Returning Veterans Face Challenges as Entrepreneurs

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By Gary Sojka

Veterans returning home often need support and encouragement to reorient to civilian life. Many of the skills and life habits developed while in military service have a variety of applications in the work force. There are numerous programs and initiatives aimed at helping returning veterans find employment. But what of those veterans more suited to an entrepreneurial undertaking than to a salaried job? As the American economy becomes increasingly entrepreneurial, how can returning veterans be best assimilated into this growing work trend?

In addition to skills and life experience gleaned from a tour of duty, returning veterans can generally qualify for the Post 9/11 GI Bill. This program makes it possible for veterans to acquire new skills and job experiences or refine already-existing job skills. A reasonable GI Bill stipend allows time for the veteran to complete an apprenticeship or internship and gain on-the-job experience.

Additionally, there are numerous programs to help veterans obtain mortgage loans, personal loans and insurance coverage. However, veterans inclined to start up on their own and pursue an entrepreneurial path may have real difficulty getting seed money or a startup loan to launch their enterprise. Because they have spent the recent past in the military they may not have built the sort of resume that lending agencies often require before taking a chance on a new entrepreneurial venture.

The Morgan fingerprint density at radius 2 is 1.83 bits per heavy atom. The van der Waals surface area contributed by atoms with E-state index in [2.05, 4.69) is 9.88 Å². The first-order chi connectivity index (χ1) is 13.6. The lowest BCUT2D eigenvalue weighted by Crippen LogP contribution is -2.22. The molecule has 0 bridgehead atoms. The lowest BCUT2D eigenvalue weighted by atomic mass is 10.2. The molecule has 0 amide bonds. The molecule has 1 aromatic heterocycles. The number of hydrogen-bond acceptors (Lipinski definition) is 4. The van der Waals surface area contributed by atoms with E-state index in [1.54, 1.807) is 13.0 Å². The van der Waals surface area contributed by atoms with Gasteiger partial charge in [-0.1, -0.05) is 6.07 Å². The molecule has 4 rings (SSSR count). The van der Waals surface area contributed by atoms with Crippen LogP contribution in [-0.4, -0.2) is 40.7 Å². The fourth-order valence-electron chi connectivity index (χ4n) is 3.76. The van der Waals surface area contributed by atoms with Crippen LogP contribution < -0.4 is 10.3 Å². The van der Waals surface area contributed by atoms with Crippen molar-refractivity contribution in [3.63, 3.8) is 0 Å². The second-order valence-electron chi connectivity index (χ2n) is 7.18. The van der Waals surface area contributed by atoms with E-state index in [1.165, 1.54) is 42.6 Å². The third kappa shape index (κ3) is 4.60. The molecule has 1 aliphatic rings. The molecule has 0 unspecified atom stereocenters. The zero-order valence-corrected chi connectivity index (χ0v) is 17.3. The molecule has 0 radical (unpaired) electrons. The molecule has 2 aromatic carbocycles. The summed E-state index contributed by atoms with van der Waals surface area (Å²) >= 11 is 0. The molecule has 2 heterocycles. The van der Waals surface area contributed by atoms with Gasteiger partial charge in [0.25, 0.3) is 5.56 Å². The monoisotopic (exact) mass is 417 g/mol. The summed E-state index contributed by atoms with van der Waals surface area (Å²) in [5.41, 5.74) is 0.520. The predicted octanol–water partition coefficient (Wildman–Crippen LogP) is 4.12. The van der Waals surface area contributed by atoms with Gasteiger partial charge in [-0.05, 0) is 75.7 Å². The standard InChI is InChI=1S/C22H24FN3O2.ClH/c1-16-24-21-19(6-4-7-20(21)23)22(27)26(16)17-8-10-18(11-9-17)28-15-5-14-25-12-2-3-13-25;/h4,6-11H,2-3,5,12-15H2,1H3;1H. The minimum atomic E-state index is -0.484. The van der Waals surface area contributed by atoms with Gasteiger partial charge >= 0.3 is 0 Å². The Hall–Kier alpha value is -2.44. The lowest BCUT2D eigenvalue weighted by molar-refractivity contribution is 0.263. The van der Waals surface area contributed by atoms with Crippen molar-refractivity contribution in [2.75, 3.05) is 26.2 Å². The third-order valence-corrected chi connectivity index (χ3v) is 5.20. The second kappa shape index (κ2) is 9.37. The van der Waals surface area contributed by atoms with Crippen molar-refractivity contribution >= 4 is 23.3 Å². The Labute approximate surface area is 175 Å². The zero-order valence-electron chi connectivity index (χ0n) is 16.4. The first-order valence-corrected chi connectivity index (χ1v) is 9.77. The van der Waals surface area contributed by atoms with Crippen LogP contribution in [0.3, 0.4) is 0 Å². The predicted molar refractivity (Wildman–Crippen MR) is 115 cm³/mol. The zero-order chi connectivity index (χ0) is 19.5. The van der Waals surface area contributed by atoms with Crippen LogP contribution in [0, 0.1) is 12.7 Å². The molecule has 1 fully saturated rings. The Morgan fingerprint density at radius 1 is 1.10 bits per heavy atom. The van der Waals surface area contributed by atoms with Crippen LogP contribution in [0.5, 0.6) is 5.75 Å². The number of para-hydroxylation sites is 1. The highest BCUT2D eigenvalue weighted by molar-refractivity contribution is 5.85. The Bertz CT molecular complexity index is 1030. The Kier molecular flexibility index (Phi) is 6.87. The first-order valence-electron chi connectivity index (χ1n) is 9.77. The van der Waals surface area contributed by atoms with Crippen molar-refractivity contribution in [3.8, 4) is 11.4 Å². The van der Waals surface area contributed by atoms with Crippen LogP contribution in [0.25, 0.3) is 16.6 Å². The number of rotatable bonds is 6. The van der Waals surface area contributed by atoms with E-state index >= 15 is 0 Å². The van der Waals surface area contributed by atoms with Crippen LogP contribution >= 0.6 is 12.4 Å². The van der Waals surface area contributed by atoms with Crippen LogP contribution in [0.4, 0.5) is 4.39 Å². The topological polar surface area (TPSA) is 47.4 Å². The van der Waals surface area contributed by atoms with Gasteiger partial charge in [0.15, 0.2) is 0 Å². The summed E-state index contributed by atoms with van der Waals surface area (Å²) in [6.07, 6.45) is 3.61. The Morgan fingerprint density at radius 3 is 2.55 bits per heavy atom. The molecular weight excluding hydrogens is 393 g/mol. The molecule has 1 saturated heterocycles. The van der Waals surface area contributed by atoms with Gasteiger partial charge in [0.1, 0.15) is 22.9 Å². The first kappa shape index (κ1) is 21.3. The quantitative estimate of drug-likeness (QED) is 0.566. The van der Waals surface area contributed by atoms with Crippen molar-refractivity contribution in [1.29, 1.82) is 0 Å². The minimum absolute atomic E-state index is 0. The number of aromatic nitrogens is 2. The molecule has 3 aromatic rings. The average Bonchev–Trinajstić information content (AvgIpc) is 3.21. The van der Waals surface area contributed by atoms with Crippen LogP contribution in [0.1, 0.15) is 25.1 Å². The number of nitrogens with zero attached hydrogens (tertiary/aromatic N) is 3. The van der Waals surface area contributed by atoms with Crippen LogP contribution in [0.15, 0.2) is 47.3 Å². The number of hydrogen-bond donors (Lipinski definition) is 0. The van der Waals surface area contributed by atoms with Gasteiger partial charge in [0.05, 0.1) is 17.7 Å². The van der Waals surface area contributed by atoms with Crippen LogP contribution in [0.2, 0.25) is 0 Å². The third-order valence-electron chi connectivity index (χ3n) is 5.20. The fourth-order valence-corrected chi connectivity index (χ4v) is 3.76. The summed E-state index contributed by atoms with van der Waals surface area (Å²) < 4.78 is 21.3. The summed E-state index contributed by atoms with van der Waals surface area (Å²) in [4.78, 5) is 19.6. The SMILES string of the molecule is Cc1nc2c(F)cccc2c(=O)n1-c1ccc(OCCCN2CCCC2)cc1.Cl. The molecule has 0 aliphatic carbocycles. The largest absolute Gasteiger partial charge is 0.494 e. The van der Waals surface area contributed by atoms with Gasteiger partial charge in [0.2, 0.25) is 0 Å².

As the nation seeks ways to help those to whom we all owe so much, serious thought and effort needs to be devoted to finding ways to evaluate veterans and the experiences they have gained while in the service, with the intent of assisting aspiring, qualified entrepreneurs to gain the seminal funding they will need. Putting properly oriented, inclined and suited returning veterans to work as entrepreneurs could pay significant dividends to the vets, their families and the economy.

With Risk Come Unseen Rewards


By Gary Sojka

“There’s no reward without risk.” Many people are hesitant to start their entrepreneurial journey because of this intimidating phrase. However, a recent study indicates that a more appropriate version of this phrase might be, “With risk come unseen rewards.

While statistically 80% of first-year businesses do go under, entrepreneurs receive other long-term benefits, including comparable lifetime earnings and an increased skill set. I can speak to the validity of these concepts based on personal experience with a family friend.  My friend, even though she did not fail in her entrepreneurial initiatives, had become physically and emotionally drained after running two very competitive businesses for almost two decades.

She found that when she chose to sell out, she had a plethora of job offers because her business and management skills had been on public display for a long time.  She took a job working for someone else and that reduced both her physical and emotional stress, and after counting all benefits and perks actually paid her better than her own businesses.  However, it must be noted that she was able to land on her feet this way because of her entrepreneurial experience.  The job market was aware that she had practical business acumen, was well organized, ambitious, a good manager of other people, and that she was a very energetic and enthusiastic hard worker.

A fear of the unknown should never prohibit you from pursuing your dreams.